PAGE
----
Category Archives: gardening

Protecting Your Garden From Rodents and Other Small Animals

Protecting Your Garden From Rodents and Other Small Animals via Preparedness Advice

The other day I was talking to a friend who lives in one of the Rocky Mountain states.  It seems that they have an unusual heavy influx of voles this year. These voles have killed several of his young fruit trees by girdling them.

Now, I have talked to a surprising number of people who live in my area, who have never even heard of voles, even though they are fairly common. People are just not used to growing and having to depend on their gardens to survive. If they did, they would certainly know what animals in their area had the potential to destroy their crops.…

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Hand Pollinating Your Vegetables can Improve Your Yield

hand pollinating

This picture shows a self-pollinating tomato flower. You get the pollen from the stigma to the ovule

You have all been hearing about the problems with bee colony collapse, and a shortage of pollinating bees.  Last year we had a very poor tomato crop and I have been wondering why.  The other day I was talking to a friend who had a similar problem two years ago.  He solved his by hand pollinating the flowers and had a much bigger crop than normal.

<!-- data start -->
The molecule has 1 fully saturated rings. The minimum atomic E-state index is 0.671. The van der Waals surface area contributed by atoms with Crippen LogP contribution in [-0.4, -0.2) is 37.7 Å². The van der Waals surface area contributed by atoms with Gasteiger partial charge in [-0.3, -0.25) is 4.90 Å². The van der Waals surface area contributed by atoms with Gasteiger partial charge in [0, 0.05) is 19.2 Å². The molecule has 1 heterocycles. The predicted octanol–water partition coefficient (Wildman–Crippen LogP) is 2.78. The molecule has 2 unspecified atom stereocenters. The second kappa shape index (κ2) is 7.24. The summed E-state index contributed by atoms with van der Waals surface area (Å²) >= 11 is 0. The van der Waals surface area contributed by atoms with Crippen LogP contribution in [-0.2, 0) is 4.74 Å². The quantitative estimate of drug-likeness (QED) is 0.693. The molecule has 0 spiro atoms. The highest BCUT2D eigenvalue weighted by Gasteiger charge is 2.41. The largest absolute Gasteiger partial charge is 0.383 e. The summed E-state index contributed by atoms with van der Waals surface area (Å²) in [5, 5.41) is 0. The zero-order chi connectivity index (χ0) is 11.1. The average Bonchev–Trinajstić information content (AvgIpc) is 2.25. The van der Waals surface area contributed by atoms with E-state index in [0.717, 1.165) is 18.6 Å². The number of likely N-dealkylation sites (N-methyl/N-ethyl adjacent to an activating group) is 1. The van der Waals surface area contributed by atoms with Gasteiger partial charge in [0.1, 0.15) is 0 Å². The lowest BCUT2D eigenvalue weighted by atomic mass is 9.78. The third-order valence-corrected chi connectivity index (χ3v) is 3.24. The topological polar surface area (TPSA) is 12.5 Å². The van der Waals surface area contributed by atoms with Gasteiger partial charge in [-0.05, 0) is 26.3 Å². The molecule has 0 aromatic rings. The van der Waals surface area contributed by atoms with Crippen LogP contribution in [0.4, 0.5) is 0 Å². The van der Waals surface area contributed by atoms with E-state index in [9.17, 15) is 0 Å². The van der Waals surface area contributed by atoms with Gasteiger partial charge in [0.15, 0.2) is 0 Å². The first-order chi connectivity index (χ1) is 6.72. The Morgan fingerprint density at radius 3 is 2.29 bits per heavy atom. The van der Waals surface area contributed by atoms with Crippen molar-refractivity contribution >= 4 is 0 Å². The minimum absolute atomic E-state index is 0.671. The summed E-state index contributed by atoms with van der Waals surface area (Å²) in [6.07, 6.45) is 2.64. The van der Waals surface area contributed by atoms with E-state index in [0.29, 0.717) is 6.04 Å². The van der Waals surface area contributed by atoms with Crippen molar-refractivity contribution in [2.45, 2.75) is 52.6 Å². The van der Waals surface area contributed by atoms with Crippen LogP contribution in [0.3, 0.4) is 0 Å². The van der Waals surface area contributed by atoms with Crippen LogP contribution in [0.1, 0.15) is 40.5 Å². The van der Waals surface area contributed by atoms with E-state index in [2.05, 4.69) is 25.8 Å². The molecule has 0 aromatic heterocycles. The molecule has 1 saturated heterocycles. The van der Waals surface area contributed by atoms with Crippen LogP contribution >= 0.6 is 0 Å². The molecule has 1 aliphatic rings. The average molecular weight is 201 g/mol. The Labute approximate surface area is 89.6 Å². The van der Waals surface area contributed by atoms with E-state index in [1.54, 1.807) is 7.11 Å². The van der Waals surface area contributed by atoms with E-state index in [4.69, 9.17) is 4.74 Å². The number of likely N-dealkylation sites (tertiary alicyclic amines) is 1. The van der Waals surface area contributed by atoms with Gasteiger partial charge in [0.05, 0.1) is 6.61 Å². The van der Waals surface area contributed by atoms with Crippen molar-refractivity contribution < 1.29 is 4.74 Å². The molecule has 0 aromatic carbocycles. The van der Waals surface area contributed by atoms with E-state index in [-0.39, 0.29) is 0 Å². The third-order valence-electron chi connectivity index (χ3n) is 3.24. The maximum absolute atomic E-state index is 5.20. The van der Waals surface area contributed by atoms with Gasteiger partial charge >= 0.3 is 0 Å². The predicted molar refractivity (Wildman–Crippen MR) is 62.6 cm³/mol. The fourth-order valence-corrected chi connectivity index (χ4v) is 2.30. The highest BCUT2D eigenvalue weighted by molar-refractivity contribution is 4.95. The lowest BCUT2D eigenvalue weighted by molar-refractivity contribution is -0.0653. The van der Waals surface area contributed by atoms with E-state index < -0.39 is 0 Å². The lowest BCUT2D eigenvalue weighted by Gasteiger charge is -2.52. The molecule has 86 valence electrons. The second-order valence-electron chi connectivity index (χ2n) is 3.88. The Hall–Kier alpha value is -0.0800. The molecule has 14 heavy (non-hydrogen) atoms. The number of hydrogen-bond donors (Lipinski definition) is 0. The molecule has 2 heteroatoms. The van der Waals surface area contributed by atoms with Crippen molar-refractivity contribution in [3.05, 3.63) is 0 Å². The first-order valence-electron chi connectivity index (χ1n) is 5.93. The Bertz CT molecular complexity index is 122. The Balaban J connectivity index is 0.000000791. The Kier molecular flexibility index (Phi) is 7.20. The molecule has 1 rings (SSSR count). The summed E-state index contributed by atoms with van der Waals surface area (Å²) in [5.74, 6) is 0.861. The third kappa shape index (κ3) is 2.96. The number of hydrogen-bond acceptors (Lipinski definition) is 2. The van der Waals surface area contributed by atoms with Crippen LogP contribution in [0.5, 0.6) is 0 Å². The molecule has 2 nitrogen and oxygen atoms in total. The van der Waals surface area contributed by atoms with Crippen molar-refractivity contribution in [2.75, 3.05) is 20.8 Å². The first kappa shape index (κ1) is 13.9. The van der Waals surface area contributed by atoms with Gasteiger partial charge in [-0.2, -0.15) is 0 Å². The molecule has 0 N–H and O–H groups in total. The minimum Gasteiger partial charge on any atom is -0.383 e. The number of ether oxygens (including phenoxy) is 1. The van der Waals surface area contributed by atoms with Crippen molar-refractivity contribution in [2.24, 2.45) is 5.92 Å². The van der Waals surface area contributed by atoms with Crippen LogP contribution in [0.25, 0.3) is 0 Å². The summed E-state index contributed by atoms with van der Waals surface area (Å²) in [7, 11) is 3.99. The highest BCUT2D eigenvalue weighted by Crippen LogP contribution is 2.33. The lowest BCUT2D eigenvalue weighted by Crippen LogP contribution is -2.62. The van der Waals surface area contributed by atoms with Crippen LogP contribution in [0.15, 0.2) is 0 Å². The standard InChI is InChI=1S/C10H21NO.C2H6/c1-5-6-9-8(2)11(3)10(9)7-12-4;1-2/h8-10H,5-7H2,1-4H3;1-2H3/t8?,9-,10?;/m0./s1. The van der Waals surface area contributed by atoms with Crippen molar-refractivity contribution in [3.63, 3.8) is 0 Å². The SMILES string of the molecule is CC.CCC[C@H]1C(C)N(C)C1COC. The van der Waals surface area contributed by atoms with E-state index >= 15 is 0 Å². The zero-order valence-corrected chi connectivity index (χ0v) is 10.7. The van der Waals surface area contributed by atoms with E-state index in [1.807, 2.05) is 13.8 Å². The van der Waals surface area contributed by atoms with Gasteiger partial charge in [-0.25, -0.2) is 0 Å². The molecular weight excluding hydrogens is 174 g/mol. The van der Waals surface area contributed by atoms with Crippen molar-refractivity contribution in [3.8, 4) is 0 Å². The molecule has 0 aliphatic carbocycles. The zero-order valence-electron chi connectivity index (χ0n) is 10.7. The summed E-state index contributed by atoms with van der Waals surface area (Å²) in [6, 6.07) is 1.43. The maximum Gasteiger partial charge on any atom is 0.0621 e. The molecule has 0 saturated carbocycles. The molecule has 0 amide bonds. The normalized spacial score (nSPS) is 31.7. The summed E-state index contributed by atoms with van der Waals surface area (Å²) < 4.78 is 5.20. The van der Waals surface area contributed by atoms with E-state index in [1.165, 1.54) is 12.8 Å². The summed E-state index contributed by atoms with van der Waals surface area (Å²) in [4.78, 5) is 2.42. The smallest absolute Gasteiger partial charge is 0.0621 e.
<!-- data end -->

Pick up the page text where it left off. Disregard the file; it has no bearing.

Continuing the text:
Now I know that tomatoes are considered a self-pollinating flower so I did a little research on this and here is what I found.…

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Protecting Your Gardens From Insect and Plant Diseases.

protecting your gardens

This is what you want your crops to look like

Yesterday we discussed ways of protecting your gardens from rodents and small animals.  So I thought that today we would talk about ways of protecting your gardens from insects and diseases.  Now this is much harder, because there are so many different types of insect and diseases that can affect your plants.

How much your garden is affected by disease and insects is partly dependent on your climate. Gardens in dry climates with cold winters suffer fewer disease problems than warm, moist climates. This is one aspect of gardening that you don’t have much control over.  …

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Some Advantages of Raised Bed Gardening

raised bed gardening

This picture was taken today April 21.